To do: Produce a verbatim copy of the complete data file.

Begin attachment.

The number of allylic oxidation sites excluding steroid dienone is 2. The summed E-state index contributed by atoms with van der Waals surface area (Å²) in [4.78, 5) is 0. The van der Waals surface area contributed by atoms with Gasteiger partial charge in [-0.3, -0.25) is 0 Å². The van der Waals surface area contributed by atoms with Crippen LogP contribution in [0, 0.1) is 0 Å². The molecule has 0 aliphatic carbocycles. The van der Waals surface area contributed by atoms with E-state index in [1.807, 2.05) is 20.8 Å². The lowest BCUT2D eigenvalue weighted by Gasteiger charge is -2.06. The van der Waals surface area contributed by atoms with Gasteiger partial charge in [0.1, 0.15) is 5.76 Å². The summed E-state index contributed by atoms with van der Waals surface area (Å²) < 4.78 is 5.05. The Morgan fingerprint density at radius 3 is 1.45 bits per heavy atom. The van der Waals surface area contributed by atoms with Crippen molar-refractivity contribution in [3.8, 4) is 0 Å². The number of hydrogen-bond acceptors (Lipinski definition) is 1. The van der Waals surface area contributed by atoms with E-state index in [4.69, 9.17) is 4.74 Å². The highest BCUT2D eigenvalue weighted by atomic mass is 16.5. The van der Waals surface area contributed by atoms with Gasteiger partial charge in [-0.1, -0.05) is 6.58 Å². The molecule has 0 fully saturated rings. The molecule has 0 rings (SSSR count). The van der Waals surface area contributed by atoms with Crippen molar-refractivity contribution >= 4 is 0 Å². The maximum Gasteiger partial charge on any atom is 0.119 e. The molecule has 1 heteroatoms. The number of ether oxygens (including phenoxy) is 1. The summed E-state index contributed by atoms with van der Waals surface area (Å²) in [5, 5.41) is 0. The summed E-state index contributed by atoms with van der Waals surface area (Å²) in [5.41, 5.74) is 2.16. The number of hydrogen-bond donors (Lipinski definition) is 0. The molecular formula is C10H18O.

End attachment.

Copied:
The number of allylic oxidation sites excluding steroid dienone is 2. The summed E-state index contributed by atoms with van der Waals surface area (Å²) in [4.78, 5) is 0. The van der Waals surface area contributed by atoms with Gasteiger partial charge in [-0.3, -0.25) is 0 Å². The van der Waals surface area contributed by atoms with Crippen LogP contribution in [0, 0.1) is 0 Å². The molecule has 0 aliphatic carbocycles. The van der Waals surface area contributed by atoms with E-state index in [1.807, 2.05) is 20.8 Å². The lowest BCUT2D eigenvalue weighted by Gasteiger charge is -2.06. The van der Waals surface area contributed by atoms with Gasteiger partial charge in [0.1, 0.15) is 5.76 Å². The summed E-state index contributed by atoms with van der Waals surface area (Å²) < 4.78 is 5.05. The Morgan fingerprint density at radius 3 is 1.45 bits per heavy atom. The van der Waals surface area contributed by atoms with Crippen molar-refractivity contribution in [3.8, 4) is 0 Å². The number of hydrogen-bond acceptors (Lipinski definition) is 1. The van der Waals surface area contributed by atoms with E-state index in [4.69, 9.17) is 4.74 Å². The highest BCUT2D eigenvalue weighted by atomic mass is 16.5. The van der Waals surface area contributed by atoms with Gasteiger partial charge in [-0.1, -0.05) is 6.58 Å². The molecule has 0 fully saturated rings. The molecule has 0 rings (SSSR count). The van der Waals surface area contributed by atoms with Crippen molar-refractivity contribution >= 4 is 0 Å². The maximum Gasteiger partial charge on any atom is 0.119 e. The molecule has 1 heteroatoms. The number of ether oxygens (including phenoxy) is 1. The summed E-state index contributed by atoms with van der Waals surface area (Å²) in [5, 5.41) is 0. The summed E-state index contributed by atoms with van der Waals surface area (Å²) in [5.41, 5.74) is 2.16. The number of hydrogen-bond donors (Lipinski definition) is 0. The molecular formula is C10H18O.